As part of a pilot project aimed at reducing unwanted pregnancies, the Isle of Wight is now allowed to sell birth control pills even to 13-year old girls, without any parental guidance.

Girls will be allowed to take a month’s supply of contraceptives; a month after which they will be urged to meet a general practitioner or sexual health nurse.

According to Jennifer Smith of the local branch of the National Health Service, which approved the project: "I would suggest that what we're doing is being entirely responsible by providing [contraception to] these most vulnerable women, for whom, for the most part, pregnancy is not a good outcome. We are linking them with people most able to support them in further decision-making and appropriate behavior in the future."

BBC plans to make a documentary on the link between oral sex and rising cases of oral cancers, after the study is being conducted. Researchers have noted that this form of cancer has gone up by 50 per cent in men, since 1989, and is rising by 3 per cent in women every year. A human papilloma virus, which spreads through oral sex, is doubted to be the major reason for increasing occurrence.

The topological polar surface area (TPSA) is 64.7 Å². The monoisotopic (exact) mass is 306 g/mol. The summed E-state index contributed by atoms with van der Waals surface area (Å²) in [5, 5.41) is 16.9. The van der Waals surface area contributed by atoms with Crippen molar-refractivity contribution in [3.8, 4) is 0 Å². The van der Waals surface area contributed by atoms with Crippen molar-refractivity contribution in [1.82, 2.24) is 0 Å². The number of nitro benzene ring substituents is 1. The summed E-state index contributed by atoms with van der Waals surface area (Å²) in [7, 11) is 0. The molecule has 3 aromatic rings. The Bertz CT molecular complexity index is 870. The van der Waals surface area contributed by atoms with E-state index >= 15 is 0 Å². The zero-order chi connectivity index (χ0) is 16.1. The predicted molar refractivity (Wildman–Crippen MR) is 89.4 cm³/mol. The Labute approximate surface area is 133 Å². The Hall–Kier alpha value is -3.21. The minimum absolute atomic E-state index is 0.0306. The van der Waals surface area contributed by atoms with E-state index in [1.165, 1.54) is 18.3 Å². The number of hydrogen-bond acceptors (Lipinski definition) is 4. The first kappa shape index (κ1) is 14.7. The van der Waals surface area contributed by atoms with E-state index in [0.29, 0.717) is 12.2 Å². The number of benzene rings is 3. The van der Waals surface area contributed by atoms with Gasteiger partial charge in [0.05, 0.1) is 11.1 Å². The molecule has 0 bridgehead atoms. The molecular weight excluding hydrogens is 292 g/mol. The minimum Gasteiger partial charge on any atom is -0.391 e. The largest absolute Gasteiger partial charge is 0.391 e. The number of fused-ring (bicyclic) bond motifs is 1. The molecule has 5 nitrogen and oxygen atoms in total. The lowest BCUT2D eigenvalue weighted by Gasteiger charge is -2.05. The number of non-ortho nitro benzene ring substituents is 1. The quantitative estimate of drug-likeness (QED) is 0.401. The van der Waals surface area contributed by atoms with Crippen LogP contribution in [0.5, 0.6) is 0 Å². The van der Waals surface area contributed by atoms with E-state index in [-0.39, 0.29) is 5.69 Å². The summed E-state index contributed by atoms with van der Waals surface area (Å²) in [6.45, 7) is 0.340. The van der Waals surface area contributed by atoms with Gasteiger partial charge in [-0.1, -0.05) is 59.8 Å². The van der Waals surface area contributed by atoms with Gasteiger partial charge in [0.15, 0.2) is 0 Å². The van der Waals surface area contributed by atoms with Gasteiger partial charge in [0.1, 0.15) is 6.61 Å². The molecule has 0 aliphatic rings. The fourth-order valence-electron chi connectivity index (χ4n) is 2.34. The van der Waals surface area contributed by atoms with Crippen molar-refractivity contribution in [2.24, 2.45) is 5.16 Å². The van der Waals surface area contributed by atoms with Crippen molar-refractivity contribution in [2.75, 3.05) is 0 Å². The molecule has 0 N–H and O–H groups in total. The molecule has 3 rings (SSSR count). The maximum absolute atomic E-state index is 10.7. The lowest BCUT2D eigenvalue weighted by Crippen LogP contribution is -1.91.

In the first place, they noted that the Brits handle teen pregnancy differently. Further, teen sex and pregnancy is not a thing just in Europe. U.S. is known to be having the highest rate of teen pregnancies. It is also noted that American teens use lesser condoms and contraceptives as compared to the rest of the world, there by leading to higher rates of HIV.

According to The National Survey of Sexual Health and Behavior, 61 per cent of them have had oral sex before they graduate. Recent study analyzing sex lives of 600 high school students in California found that those ninth grade teens who had oral sex were 25 per cent likely to have an intercourse very soon, and eleventh grade students had a 50 per cent chance of having sex by the end of the grade. Like Gawker says “Oral sex is the gateway drug to vaginal sex.”

As of now, the Health and Human Services agency has not yet included contraception among its preventive health care services, however researchers noted that they could be more open with these teens, and discuss the risks of teen pregnancy.